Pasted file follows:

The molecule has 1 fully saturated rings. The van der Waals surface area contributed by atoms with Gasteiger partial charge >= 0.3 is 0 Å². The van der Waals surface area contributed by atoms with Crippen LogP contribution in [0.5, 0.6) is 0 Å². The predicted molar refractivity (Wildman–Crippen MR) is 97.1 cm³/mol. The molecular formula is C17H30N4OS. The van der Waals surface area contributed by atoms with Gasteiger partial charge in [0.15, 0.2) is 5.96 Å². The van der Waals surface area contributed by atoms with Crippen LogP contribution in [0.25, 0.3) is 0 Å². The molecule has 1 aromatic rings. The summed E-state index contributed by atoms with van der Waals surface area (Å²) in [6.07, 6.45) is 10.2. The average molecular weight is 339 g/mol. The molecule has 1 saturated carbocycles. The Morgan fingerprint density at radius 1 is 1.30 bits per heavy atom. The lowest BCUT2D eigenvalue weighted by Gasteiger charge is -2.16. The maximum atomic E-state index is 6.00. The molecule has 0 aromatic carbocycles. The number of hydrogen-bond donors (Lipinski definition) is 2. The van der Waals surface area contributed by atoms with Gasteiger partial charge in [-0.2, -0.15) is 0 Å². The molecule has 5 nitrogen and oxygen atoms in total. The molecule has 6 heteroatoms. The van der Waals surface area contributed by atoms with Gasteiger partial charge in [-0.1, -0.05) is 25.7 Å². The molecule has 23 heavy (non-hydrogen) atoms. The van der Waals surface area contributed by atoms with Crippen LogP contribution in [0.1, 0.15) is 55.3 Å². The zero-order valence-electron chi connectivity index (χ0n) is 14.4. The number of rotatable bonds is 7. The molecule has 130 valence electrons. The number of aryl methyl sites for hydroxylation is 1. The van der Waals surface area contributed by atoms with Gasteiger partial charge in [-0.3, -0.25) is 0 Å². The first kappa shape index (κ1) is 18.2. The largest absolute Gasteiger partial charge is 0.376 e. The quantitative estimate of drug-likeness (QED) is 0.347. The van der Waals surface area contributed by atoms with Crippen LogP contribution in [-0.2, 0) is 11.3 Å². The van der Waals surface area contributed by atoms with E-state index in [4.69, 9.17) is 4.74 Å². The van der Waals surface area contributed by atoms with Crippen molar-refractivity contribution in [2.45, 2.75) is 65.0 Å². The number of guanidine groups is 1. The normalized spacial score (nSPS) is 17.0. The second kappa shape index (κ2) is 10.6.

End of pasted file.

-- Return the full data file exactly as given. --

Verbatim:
The molecule has 1 fully saturated rings. The van der Waals surface area contributed by atoms with Gasteiger partial charge >= 0.3 is 0 Å². The van der Waals surface area contributed by atoms with Crippen LogP contribution in [0.5, 0.6) is 0 Å². The predicted molar refractivity (Wildman–Crippen MR) is 97.1 cm³/mol. The molecular formula is C17H30N4OS. The van der Waals surface area contributed by atoms with Gasteiger partial charge in [0.15, 0.2) is 5.96 Å². The van der Waals surface area contributed by atoms with Crippen LogP contribution in [0.25, 0.3) is 0 Å². The molecule has 1 aromatic rings. The summed E-state index contributed by atoms with van der Waals surface area (Å²) in [6.07, 6.45) is 10.2. The average molecular weight is 339 g/mol. The molecule has 1 saturated carbocycles. The Morgan fingerprint density at radius 1 is 1.30 bits per heavy atom. The lowest BCUT2D eigenvalue weighted by Gasteiger charge is -2.16. The maximum atomic E-state index is 6.00. The molecule has 0 aromatic carbocycles. The number of hydrogen-bond donors (Lipinski definition) is 2. The van der Waals surface area contributed by atoms with Gasteiger partial charge in [-0.2, -0.15) is 0 Å². The molecule has 5 nitrogen and oxygen atoms in total. The molecule has 6 heteroatoms. The van der Waals surface area contributed by atoms with Gasteiger partial charge in [-0.1, -0.05) is 25.7 Å². The molecule has 23 heavy (non-hydrogen) atoms. The van der Waals surface area contributed by atoms with Crippen LogP contribution in [0.1, 0.15) is 55.3 Å². The zero-order valence-electron chi connectivity index (χ0n) is 14.4. The number of rotatable bonds is 7. The molecule has 130 valence electrons. The number of aryl methyl sites for hydroxylation is 1. The van der Waals surface area contributed by atoms with Gasteiger partial charge in [-0.3, -0.25) is 0 Å². The first kappa shape index (κ1) is 18.2. The largest absolute Gasteiger partial charge is 0.376 e. The quantitative estimate of drug-likeness (QED) is 0.347. The van der Waals surface area contributed by atoms with Crippen LogP contribution in [-0.2, 0) is 11.3 Å². The van der Waals surface area contributed by atoms with E-state index in [4.69, 9.17) is 4.74 Å². The van der Waals surface area contributed by atoms with Crippen molar-refractivity contribution in [2.45, 2.75) is 65.0 Å². The number of guanidine groups is 1. The normalized spacial score (nSPS) is 17.0. The second kappa shape index (κ2) is 10.6.